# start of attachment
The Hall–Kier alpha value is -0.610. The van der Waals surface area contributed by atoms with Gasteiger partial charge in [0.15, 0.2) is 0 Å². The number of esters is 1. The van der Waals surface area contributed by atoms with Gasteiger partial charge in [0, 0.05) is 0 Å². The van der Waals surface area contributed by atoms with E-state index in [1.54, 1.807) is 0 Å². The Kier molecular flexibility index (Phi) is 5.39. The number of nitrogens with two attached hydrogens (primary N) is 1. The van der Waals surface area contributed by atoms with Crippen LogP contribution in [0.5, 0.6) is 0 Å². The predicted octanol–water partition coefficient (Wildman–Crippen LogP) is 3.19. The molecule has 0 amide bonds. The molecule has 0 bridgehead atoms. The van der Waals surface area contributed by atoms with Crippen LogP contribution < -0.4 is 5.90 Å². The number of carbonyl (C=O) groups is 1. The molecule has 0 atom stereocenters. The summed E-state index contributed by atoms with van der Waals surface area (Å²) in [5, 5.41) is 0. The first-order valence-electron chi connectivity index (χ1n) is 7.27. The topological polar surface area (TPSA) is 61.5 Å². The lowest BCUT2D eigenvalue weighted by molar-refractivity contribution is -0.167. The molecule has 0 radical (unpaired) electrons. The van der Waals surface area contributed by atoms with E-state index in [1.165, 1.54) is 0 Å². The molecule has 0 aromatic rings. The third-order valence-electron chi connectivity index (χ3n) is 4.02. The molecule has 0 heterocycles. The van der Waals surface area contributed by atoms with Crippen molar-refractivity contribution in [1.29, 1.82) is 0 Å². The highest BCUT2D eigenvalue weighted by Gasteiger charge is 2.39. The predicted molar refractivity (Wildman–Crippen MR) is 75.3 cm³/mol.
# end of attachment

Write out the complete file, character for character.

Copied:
The Hall–Kier alpha value is -0.610. The van der Waals surface area contributed by atoms with Gasteiger partial charge in [0.15, 0.2) is 0 Å². The number of esters is 1. The van der Waals surface area contributed by atoms with Gasteiger partial charge in [0, 0.05) is 0 Å². The van der Waals surface area contributed by atoms with E-state index in [1.54, 1.807) is 0 Å². The Kier molecular flexibility index (Phi) is 5.39. The number of nitrogens with two attached hydrogens (primary N) is 1. The van der Waals surface area contributed by atoms with Crippen LogP contribution in [0.5, 0.6) is 0 Å². The predicted octanol–water partition coefficient (Wildman–Crippen LogP) is 3.19. The molecule has 0 amide bonds. The molecule has 0 bridgehead atoms. The van der Waals surface area contributed by atoms with Crippen LogP contribution < -0.4 is 5.90 Å². The number of carbonyl (C=O) groups is 1. The molecule has 0 atom stereocenters. The summed E-state index contributed by atoms with van der Waals surface area (Å²) in [5, 5.41) is 0. The first-order valence-electron chi connectivity index (χ1n) is 7.27. The topological polar surface area (TPSA) is 61.5 Å². The lowest BCUT2D eigenvalue weighted by molar-refractivity contribution is -0.167. The molecule has 0 radical (unpaired) electrons. The van der Waals surface area contributed by atoms with E-state index in [1.165, 1.54) is 0 Å². The molecule has 0 aromatic rings. The third-order valence-electron chi connectivity index (χ3n) is 4.02. The molecule has 0 heterocycles. The van der Waals surface area contributed by atoms with Crippen molar-refractivity contribution in [1.29, 1.82) is 0 Å². The highest BCUT2D eigenvalue weighted by Gasteiger charge is 2.39. The predicted molar refractivity (Wildman–Crippen MR) is 75.3 cm³/mol.